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sobie sobie sobie sobie sobie


osiol 55 | 3,922  
7 Jan 2009 /  #1
Why are there no threads on PF where anyone asks about this word?

How does it work?
Seanus 15 | 19,706  
7 Jan 2009 /  #2
For me, it is close to tobie, just referring to oneself instead.

Myśle o tobie (I am thinking of you)

Myślisz tylko o sobie (you only think about yourself).
OP osiol 55 | 3,922  
7 Jan 2009 /  #3
Does it refer to the person in the verb like swoj/swoja/swoje does?
Seanus 15 | 19,706  
7 Jan 2009 /  #4
Can you give an example of what you mean please Osioł! It'd help.

Sobie is reflexive.
OP osiol 55 | 3,922  
7 Jan 2009 /  #5
I don't need to give an example.

Sobie is reflexive.

I'm ready to give it a tap on the knee with a small rubber mallet.
cjjc 29 | 408  
7 Jan 2009 /  #6
Can you give an example

I can:

o sobie:

:)
Seanus 15 | 19,706  
7 Jan 2009 /  #7
I think that was given above :)
OP osiol 55 | 3,922  
7 Jan 2009 /  #8
Quite often verbs have things like subjects and objects. If I were to say lubię, then I am the subject. If I say lubisz, then you are the subject. If a verb is accompanied by sobie, does that sobie thing refer to the subject?
polishgirltx  
7 Jan 2009 /  #9
does that sobie thing refer to the subject?

"Zaraz zrobisz sobie krzywdę" - how would you translate that?
OP osiol 55 | 3,922  
7 Jan 2009 /  #10
how would you translate that?

Maybe I wouldn't actually bother translating it.
You're not about to do me an injury, are you?
SeanBM 35 | 5,808  
7 Jan 2009 /  #11
Ya, sob ya. as an example, of course.
polishgirltx  
7 Jan 2009 /  #12
You're not about to do me an injury, are you?

not just yet...
;)

"Zaraz zrobisz sobie krzywdę"

you are about to hurt yourself
OP osiol 55 | 3,922  
7 Jan 2009 /  #13
It does refer to the verb's subject then. Has this word got anything to do with się? Does it appear in many bizarre and varied forms that I'm just not aware of yet?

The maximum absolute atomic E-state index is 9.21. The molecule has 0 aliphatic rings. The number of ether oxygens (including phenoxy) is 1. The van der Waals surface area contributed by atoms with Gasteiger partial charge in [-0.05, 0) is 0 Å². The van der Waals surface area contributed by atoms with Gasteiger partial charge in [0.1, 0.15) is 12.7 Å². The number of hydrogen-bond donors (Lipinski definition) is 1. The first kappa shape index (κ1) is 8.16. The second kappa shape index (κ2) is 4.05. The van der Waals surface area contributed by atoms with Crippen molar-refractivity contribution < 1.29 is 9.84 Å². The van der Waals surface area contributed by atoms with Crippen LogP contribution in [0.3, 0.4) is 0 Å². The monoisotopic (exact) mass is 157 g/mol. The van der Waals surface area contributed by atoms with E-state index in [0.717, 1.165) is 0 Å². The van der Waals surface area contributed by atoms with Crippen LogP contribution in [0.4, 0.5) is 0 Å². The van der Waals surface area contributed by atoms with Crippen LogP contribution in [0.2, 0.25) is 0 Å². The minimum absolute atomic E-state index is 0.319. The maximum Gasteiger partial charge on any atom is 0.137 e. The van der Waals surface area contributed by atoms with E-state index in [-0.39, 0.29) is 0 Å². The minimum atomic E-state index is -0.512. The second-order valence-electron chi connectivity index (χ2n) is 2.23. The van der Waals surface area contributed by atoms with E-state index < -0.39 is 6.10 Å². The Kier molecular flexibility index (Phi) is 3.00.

cjjc 29 | 408  
7 Jan 2009 /  #14
I struggle with it all I mean I have not researched this because I'm hoping I will learn it on a Polish course but why is there:

Cię
Ciebie
Się
Ty
Sobie
Tobie
(and there is probably more!)

It confuses me.

You don't have to answer I'm just stating: It confuses me!

:D
OP osiol 55 | 3,922  
8 Jan 2009 /  #15
you are about to hurt yourself

... but after that little masochistic exercise, I still have unanswered questions. Less at the moment than cjjc, but I still need some more examples of sobie in different forms of usage.
cjjc 29 | 408  
8 Jan 2009 /  #16
Less at the moment than cjjc

Yeah I know I'm a pain and I kind hijacked the thread! :P
OP osiol 55 | 3,922  
8 Jan 2009 /  #17
That's okay as long as someone actually gives me a little help with sobie.

się - just occurs after some verbs. Why? Because it just does. You should know by now:

uczyć - to teach
uczyć się - to teach oneself, ie. to learn

ty is just you (nominative case) as in ty jesteś: you are
tobie is just you (some other case, possibly locative) as in o tobie: about you (see o o osłach: about a donkey (great book, great film) or na osłach: on a donkey, etc. etc.)

Others you mentioned I either don't fully understand or just can't be bothered to try to explain at the moment!

SOBIE SOBIE SOBIE SOBIE
? ? ? ?
benszymanski 8 | 465  
8 Jan 2009 /  #18
Has this word got anything to do with się?

Yes, it is the same word just in the dative case - i.e. "to yourself".
OP osiol 55 | 3,922  
8 Jan 2009 /  #19
Thanks for being the only person to give a decent answer.

That's still not quite everything though. How do I use it? Or rather, how should I use it?
benszymanski 8 | 465  
8 Jan 2009 /  #20
Any time you want to construct a sentence with a reflexive that is also dative - such as:

give yourself a break - daj sobie spokój
they help each other [lit. they help to each other] - pomagają sobie

can't think of any other examples of the top of my head but hope that helps...

Myślisz tylko o sobie

Should that not be o siebie?

Should that not be o siebie?